The Wonderful Land of Oz

I went to see Oz the Great and Powerful over the weekend, and instead of doing a review of the movie, which was decent, I thought I’d geek out a bit and discuss the lore of the land of Oz. It was pretty clear that the filmmakers had no idea of the actual lore behind the land of Oz, and they were just writing the movie bearing in mind that the audience had seen  The Wizard of Oz. This is a shame, because the books by L. Frank Baum are incredibly rich with a lore and history of their own, and I think the filmmakers could have done better to try to research that and incorporate the books. Now, I may seem all over the place with my topics here, and I am, but there is a lot I’d like to discuss regarding the land of Oz versus how it’s presented in the movies, so bear with me.

Ruby SlippersThe Ruby Slippers In the 1939 movie “The Wizard of Oz”, they were interested in taking full advantage of the new Technicolor process, so they changed the color of the slippers Dorothy gets in the story from Silver to Ruby. These shoes are supposed to hold immense power, and the story line in the movie pretty much holds true to the mythology of the shoes in the books. Dorothy uses them to get home at the end of the first book, and presumably they fall off her feet during the flight back to Kansas, and end up in the Deadly Desert. Since anyone that steps foot in the desert instantly dies the shoes are never found again, although they are mentioned in some of the other books.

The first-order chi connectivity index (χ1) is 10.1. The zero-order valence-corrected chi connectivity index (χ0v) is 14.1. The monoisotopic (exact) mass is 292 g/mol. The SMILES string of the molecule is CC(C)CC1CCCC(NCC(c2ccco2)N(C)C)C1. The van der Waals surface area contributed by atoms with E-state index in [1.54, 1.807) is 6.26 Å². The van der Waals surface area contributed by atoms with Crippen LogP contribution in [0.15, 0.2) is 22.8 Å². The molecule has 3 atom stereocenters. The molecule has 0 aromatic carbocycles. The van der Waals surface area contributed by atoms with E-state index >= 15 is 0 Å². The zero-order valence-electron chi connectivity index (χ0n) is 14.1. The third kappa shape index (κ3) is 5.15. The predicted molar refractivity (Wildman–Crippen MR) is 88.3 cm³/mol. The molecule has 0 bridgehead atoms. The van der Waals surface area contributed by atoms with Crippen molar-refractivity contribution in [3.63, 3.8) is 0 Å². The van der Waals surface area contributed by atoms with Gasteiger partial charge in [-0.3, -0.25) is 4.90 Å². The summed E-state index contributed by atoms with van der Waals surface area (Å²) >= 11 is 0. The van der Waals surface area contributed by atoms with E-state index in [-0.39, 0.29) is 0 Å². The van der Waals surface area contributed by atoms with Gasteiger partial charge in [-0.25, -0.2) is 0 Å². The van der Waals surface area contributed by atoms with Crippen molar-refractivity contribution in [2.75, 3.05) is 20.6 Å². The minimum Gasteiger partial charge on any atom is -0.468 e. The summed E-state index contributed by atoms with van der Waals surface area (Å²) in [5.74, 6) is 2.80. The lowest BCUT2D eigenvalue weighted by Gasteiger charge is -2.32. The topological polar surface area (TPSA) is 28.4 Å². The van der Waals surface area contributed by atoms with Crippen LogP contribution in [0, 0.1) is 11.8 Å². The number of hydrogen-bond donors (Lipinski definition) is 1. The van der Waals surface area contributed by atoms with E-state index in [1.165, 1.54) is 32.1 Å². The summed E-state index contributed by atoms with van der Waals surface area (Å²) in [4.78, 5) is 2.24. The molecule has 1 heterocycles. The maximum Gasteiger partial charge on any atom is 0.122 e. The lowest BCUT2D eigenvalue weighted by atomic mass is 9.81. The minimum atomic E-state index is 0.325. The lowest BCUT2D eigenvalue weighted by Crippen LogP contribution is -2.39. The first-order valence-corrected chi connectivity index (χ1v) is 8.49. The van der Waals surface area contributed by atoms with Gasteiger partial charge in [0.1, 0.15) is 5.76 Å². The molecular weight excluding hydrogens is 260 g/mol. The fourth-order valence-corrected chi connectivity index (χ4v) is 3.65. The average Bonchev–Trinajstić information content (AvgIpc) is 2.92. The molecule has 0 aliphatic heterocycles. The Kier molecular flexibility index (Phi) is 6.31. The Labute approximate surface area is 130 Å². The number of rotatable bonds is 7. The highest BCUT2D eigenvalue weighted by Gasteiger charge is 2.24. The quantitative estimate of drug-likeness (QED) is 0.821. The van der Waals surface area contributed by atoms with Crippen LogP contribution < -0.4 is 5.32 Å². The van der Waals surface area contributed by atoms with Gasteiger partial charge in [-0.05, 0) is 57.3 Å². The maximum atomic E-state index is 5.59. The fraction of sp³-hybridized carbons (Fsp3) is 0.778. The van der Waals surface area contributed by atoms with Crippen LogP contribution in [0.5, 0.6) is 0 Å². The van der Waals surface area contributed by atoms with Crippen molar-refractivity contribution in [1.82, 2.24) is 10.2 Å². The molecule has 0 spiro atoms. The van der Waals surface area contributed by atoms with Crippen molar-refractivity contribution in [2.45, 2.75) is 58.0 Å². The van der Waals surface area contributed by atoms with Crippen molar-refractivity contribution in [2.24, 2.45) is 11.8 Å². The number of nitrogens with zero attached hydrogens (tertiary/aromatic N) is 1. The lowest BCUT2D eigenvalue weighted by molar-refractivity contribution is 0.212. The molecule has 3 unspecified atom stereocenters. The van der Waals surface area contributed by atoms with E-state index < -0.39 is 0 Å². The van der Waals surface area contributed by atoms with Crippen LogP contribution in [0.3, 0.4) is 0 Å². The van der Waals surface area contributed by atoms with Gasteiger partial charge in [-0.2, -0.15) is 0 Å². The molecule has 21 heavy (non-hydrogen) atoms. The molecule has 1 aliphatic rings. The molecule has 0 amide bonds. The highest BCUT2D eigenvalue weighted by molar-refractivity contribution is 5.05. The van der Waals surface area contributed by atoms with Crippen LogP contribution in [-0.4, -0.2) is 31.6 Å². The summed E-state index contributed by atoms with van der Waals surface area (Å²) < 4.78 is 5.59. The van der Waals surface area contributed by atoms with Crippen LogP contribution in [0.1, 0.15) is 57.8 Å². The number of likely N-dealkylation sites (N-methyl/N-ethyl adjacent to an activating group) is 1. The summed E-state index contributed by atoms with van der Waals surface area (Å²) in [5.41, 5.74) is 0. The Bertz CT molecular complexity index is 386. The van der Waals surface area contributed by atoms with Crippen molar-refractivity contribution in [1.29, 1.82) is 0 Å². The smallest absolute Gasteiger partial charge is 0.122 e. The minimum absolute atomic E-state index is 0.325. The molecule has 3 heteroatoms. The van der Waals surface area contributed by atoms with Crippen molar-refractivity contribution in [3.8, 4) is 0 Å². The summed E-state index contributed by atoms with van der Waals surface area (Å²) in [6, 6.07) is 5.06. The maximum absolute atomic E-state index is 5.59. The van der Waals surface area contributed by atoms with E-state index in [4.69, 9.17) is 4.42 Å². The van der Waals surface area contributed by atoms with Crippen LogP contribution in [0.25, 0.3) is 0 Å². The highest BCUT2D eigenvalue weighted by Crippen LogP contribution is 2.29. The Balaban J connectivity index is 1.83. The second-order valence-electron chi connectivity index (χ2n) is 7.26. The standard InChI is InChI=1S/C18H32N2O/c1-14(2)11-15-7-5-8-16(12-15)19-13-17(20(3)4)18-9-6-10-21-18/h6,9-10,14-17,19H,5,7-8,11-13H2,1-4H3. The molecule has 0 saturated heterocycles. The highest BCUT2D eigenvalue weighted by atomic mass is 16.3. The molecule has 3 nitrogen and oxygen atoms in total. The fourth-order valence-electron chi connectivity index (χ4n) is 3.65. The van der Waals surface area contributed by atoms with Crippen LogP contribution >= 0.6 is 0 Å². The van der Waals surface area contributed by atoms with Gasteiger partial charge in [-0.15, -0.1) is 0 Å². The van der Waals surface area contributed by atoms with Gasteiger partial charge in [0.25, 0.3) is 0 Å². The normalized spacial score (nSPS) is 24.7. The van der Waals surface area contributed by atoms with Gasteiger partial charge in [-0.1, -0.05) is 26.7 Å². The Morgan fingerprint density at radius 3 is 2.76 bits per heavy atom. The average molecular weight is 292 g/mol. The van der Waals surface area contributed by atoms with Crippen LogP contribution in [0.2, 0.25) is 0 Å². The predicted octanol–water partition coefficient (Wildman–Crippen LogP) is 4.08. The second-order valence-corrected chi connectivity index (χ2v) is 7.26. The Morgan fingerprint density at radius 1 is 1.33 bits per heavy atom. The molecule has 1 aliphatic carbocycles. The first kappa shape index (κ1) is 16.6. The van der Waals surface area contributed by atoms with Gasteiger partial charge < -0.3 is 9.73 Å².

Flying MonkeysThe Flying Monkeys The flying monkeys were cursed by a sorceress long ago to serve the wielder of the Golden Cap. The hat allowed it’s wielder to call upon the service of the flying monkeys on three occasions, and then it would be no more use to that particular person. Over time it somehow ended up in the possession of the Wicked Witch of the West. She first used it to conquer the Winkie territory, which is the land that her castle stands on in the original movie. She then used it to fight off the Great Oz, which is likely why Oz sends Dorothy after the Witch instead of going after her himself. Her last use of the hat is to assault and capture Dorothy and some of her friends.

The first movie does a good job of portraying the monkeys as true to the book, even going so far as to show the Witch fetch the Golden Cap in a scene that was eventually deleted from the movie. In “Oz the Great and Powerful”, however, they appear to have given the Wicked Witch the ability to summon the monkeys at will. I imagine this is because the people that wrote the newer movie only ever watched the original film, and since the hat was cut out of that story they probably just thought it would be bad ass if the Witch could summon monkeys at will. I was disappointed.